The National Financial Conditions Leverage Subindex Has Peaked

Stocks rallied modestly this morning as bulls attempted to stretch out the bear market rally. The Dow, S&P, and Nasdaq Composite all climbed. Sentiment was boosted by a better-than-expected July Producer Price Index (PPI) reading, which showed that producer costs fell 0.5% month-over-month, beating the consensus estimate of a 0.2% monthly gain.

Historically, the PPI hasn’t had the same impact on markets that the Consumer Price Index (CPI) does, but this morning’s data was a welcome sight for bulls after several months of brutal inflation reports. The idea that inflation is finally moderating has investors ready to buy again, even though it might be temporary.

“The trend is our friend here. The markets will appreciate this as one step forward in the right direction for inflation, yesterday and today,” said Edward Jones top strategist Mona Mahajan.

“For markets, we really can’t fight the momentum we’ve been seeing in the near term.”

Mahajan’s opinion doesn’t really reflect that of Wall Street according to recent trading data. Institutions are still net short S&P futures as of last week, likely due to massive hedges put on out of fear of a bad July CPI reading.

Following yesterday’s bullish CPI release, however, it’s likely that many of those short positions were covered, leading to the market-wide blast higher. But could stocks go higher still as additional shorts cover?

Maybe, maybe not. The rate hikes of the last year have taken their toll on market liquidity. That’s quite clear upon observing the National Financial Conditions Index (NFCI) Leverage Subindex, which feeds into the NFCI average alongside the Risk Subindex and Credit Subindex.

The NFCI provides a good measure of market liquidity. The higher the NFCI, the tighter financial conditions are. Low NFCI readings indicate loose financial conditions.

But the Leverage Subindex (isolated in the chart above) is arguably the most important portion of the NFCI as it concerns the cost of debt. A rising Leverage Subindex tells us that the cost of debt is going up. That shouldn’t come as much of a surprise after the Fed’s numerous rate hikes.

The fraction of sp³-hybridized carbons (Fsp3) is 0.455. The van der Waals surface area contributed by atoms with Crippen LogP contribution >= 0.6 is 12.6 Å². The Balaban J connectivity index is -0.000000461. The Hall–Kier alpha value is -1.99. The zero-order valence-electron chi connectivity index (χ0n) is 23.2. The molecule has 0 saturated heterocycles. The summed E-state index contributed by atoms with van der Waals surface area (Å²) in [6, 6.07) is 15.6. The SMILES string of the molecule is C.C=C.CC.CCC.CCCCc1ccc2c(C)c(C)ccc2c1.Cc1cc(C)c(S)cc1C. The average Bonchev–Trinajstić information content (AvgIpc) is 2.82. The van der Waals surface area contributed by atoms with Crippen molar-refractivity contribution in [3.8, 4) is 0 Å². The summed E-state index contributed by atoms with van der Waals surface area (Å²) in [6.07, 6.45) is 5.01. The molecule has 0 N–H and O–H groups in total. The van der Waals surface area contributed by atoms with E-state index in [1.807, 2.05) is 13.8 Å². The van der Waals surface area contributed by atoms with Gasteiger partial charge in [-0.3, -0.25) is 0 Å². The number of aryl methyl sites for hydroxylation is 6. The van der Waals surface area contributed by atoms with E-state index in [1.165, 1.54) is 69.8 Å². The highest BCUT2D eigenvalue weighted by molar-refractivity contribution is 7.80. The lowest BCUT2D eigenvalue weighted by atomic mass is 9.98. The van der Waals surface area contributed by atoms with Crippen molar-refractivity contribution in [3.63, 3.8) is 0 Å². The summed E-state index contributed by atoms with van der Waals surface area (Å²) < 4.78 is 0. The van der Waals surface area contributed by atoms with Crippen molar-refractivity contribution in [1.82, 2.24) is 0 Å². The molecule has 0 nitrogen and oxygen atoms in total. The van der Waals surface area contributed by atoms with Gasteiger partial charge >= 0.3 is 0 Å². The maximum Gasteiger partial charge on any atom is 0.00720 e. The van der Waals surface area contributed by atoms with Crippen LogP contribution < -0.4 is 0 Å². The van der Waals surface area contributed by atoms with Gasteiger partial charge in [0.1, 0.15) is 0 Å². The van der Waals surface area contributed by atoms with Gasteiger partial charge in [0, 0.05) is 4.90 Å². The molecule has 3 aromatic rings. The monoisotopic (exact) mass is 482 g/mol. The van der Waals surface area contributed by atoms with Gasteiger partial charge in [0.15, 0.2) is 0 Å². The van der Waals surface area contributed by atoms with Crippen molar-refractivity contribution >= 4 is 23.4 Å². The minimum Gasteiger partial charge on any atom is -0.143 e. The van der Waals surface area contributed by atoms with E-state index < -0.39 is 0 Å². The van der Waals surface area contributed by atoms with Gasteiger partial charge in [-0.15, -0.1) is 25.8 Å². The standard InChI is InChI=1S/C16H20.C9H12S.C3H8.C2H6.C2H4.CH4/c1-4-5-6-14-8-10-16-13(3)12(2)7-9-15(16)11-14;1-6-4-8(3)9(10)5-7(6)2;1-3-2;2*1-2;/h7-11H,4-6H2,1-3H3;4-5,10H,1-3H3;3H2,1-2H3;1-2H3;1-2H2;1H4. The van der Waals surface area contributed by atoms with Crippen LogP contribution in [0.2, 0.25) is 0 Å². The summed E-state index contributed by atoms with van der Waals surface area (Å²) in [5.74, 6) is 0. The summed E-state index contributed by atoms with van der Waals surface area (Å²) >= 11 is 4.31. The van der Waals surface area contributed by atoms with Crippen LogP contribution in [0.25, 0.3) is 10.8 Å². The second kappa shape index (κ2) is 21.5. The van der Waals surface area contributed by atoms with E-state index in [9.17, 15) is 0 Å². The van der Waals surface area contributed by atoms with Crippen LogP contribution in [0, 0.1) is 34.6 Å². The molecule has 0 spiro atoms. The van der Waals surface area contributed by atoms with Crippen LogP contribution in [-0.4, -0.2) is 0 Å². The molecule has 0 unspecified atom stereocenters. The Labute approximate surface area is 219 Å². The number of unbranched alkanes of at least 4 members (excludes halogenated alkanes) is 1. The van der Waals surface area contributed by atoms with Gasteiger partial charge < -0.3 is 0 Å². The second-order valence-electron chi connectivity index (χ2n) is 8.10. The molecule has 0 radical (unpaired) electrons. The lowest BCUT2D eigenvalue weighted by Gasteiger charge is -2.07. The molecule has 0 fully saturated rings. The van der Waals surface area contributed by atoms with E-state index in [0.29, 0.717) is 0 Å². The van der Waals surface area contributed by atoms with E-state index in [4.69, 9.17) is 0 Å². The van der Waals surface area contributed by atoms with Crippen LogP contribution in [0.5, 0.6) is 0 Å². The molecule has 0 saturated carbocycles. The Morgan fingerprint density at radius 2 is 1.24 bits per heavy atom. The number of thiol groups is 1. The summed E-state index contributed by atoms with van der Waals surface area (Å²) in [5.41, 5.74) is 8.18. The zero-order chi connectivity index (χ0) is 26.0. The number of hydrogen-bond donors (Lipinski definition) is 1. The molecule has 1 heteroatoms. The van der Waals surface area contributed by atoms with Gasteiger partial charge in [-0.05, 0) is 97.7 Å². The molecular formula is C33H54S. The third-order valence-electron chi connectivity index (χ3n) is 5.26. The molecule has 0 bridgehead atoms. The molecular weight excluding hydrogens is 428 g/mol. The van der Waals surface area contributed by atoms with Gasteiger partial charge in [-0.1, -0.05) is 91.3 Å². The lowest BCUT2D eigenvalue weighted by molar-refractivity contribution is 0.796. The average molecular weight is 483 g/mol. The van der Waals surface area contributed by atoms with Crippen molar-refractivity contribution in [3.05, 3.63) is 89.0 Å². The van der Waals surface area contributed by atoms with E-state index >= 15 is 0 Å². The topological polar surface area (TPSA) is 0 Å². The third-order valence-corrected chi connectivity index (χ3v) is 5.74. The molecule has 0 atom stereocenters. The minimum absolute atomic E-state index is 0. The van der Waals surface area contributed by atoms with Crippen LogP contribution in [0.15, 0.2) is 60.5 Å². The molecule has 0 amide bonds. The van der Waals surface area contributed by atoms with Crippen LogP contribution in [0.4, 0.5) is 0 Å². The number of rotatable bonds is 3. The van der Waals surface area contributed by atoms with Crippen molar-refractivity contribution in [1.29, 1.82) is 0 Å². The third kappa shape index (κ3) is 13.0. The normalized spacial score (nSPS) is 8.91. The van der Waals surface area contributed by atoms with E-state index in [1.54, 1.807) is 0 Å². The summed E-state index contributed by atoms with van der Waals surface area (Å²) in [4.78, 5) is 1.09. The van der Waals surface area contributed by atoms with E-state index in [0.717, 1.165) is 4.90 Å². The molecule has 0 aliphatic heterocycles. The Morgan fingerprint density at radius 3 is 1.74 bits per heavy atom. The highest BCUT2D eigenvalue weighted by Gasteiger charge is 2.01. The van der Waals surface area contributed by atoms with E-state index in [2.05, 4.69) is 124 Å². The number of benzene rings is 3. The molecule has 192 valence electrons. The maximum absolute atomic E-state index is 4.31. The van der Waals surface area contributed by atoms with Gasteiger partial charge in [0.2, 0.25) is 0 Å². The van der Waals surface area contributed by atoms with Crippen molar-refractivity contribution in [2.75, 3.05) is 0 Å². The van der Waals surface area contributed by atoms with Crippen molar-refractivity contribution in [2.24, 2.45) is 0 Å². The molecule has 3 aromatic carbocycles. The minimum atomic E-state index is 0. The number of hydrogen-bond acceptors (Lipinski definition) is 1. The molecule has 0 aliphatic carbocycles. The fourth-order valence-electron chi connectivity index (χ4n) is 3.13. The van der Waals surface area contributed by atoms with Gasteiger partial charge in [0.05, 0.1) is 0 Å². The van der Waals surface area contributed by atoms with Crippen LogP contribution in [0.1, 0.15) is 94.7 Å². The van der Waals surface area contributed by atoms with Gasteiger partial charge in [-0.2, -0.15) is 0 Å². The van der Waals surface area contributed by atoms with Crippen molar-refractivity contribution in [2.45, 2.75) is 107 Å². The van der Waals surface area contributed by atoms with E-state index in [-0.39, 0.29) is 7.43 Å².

It also tells us that liquidity is poor relative to earlier in the year due to rising debt costs. Simply put, there’s less cash floating around.

And poor liquidity tends to intensify stock market moves in both directions. That’s doubly true for growth stocks, which favor a falling Leverage Subindex.

So, you could make the case that due to low liquidity, the recent bear market rally has been little more than an “overshoot.”

On the other hand, it looks like the Leverage Subindex is turning a corner. If the subindex starts to trend lower, that’s a sign that liquidity is improving, thus lessening the impact of a correction when one eventually arrives.

Using the NFCI to make market moves is considered “macro trading,” in that it involves trading on macroeconomic signals. And while using these signals to actually buy/sell stocks is probably a bad idea, the Leverage Subindex can be very helpful in shaping investor expectations.

When the subindex is high and rising, traders should be prepared for explosive moves from the broader market indexes. When it’s low and falling, investors should expect the market to move in a more orderly fashion, usually steadily upward.

And so, the leverage subindex gives bulls a reason to be optimistic about a longer-term uptrend. A selloff will eventually arrive. But, if liquidity improves, it might not be all that catastrophic.

That could easily clear a path for another major rally heading into 2023, likely on the heels of a suddenly dovish Fed should inflation continue to moderate.


Please enter your comment!
Please enter your name here